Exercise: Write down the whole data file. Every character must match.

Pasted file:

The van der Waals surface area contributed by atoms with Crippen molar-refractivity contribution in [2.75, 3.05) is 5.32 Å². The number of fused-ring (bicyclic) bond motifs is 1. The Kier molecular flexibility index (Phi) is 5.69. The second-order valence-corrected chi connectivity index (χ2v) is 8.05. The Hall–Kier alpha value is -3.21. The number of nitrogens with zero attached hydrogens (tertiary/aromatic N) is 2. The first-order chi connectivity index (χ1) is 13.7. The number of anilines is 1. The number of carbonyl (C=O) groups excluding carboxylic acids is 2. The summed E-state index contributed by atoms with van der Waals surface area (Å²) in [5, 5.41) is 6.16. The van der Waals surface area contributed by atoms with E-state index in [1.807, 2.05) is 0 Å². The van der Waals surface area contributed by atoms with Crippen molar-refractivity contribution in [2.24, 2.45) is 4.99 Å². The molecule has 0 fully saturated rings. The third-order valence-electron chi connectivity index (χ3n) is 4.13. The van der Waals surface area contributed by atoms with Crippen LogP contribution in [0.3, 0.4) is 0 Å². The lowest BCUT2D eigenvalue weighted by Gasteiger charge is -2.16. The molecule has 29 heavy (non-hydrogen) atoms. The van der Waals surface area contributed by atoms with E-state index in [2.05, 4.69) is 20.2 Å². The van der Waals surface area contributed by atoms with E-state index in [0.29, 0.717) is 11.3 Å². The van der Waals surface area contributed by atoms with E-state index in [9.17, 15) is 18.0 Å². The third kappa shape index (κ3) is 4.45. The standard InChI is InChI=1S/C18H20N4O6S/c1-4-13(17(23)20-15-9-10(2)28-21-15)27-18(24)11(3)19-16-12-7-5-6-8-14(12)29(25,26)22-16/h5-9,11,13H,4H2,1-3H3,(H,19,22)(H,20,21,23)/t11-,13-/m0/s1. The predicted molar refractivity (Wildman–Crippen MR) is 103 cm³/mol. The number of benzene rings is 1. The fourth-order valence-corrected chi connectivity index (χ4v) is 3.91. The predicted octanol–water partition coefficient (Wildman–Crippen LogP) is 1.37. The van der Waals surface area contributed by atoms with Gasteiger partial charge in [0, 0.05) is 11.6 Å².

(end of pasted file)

The van der Waals surface area contributed by atoms with Crippen molar-refractivity contribution in [2.75, 3.05) is 5.32 Å². The number of fused-ring (bicyclic) bond motifs is 1. The Kier molecular flexibility index (Phi) is 5.69. The second-order valence-corrected chi connectivity index (χ2v) is 8.05. The Hall–Kier alpha value is -3.21. The number of nitrogens with zero attached hydrogens (tertiary/aromatic N) is 2. The first-order chi connectivity index (χ1) is 13.7. The number of anilines is 1. The number of carbonyl (C=O) groups excluding carboxylic acids is 2. The summed E-state index contributed by atoms with van der Waals surface area (Å²) in [5, 5.41) is 6.16. The van der Waals surface area contributed by atoms with E-state index in [1.807, 2.05) is 0 Å². The van der Waals surface area contributed by atoms with Crippen molar-refractivity contribution in [2.24, 2.45) is 4.99 Å². The molecule has 0 fully saturated rings. The third-order valence-electron chi connectivity index (χ3n) is 4.13. The van der Waals surface area contributed by atoms with Crippen LogP contribution in [0.3, 0.4) is 0 Å². The lowest BCUT2D eigenvalue weighted by Gasteiger charge is -2.16. The molecule has 29 heavy (non-hydrogen) atoms. The van der Waals surface area contributed by atoms with E-state index in [2.05, 4.69) is 20.2 Å². The van der Waals surface area contributed by atoms with E-state index in [0.29, 0.717) is 11.3 Å². The van der Waals surface area contributed by atoms with E-state index in [9.17, 15) is 18.0 Å². The third kappa shape index (κ3) is 4.45. The standard InChI is InChI=1S/C18H20N4O6S/c1-4-13(17(23)20-15-9-10(2)28-21-15)27-18(24)11(3)19-16-12-7-5-6-8-14(12)29(25,26)22-16/h5-9,11,13H,4H2,1-3H3,(H,19,22)(H,20,21,23)/t11-,13-/m0/s1. The predicted molar refractivity (Wildman–Crippen MR) is 103 cm³/mol. The number of benzene rings is 1. The fourth-order valence-corrected chi connectivity index (χ4v) is 3.91. The predicted octanol–water partition coefficient (Wildman–Crippen LogP) is 1.37. The van der Waals surface area contributed by atoms with Gasteiger partial charge in [0, 0.05) is 11.6 Å².